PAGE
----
Hang on, the pilot has just spelt out the route: Turkey, Bulgaria, Serbia, Slovenia, Italy, France, then Spain.

No self-respecting crow would fly such a circuitous route, but then routes on flat maps always look absurdly circular until you map them to a globe.

This is why ships from Southampton to New York bump into icebergs. On the flat page of an atlas, you’d expect them to be much further south, but the great circle from northern Europe has ships (and now planes) approaching the Big Apple from the north – down the Newfoundland coast. I once flew into New York from behind, we flew down the Hudson with Manhattan on the left. I longed to see a map to understand how this could be, but I was stuck on a plane and not even I am so geeky as to travel with a globe.

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Obsessive compulsive annoyingly getting old disorder

I am getting ready to go to Istanbul.

I’m speaking at the eCommerce Expo there on Friday (I have the 9:30 to 10:15 slot).

In case you’re in the area, it’s at the Halic Congress Center Pera Building on Friday (31st May).

I’m starting to get nervous.

There’s a scene in The Godfather when Michael stands outside the hospital and lights the cigarette of a nervous henchman. The henchman’s hands are shaking, but Michael’s are rock solid. This is when the young Corleone realises that he can handle the pressure of being a big time gangster.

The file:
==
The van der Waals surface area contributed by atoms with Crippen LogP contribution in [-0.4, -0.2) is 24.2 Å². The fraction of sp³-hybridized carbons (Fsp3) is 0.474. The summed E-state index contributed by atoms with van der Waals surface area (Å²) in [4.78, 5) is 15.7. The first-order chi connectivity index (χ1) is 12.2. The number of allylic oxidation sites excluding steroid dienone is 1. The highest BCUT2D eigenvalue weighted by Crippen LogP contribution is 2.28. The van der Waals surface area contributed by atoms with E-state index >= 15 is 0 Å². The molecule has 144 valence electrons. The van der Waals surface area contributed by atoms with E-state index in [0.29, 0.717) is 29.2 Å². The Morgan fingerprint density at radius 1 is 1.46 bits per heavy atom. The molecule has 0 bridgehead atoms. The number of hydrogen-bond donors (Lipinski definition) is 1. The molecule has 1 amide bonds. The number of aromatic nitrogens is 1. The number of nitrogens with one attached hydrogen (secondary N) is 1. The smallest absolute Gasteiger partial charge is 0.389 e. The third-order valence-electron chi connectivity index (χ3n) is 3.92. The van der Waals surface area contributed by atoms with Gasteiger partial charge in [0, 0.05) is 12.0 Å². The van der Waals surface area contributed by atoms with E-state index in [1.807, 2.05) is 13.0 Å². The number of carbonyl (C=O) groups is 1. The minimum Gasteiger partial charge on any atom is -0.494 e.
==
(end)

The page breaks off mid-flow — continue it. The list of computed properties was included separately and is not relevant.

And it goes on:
That’s what I used to be like before I’d step on stage to speak, hands steady with confidence … but now, as I get older, and as I get better, I find myself getting as nervous as hell.

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High speed fake luxury

I had tortellini with gorgonzola and walnut sauce last night.

As I get older I get more appreciative of good food and less appreciative of business travel. I never used to look forward to a meal with such naked relish as I do these days, yet never did my heart sink so low upon entering yet another hotel room as it has done lately.

I used to love travel, every little bit of it.

I used to love the buzz of it, the excitement you feel in airports and train stations.

My heart used to beat faster as I walked through Victoria Station and saw giggly backpackers preparing to cross the channel. I envied their freedom.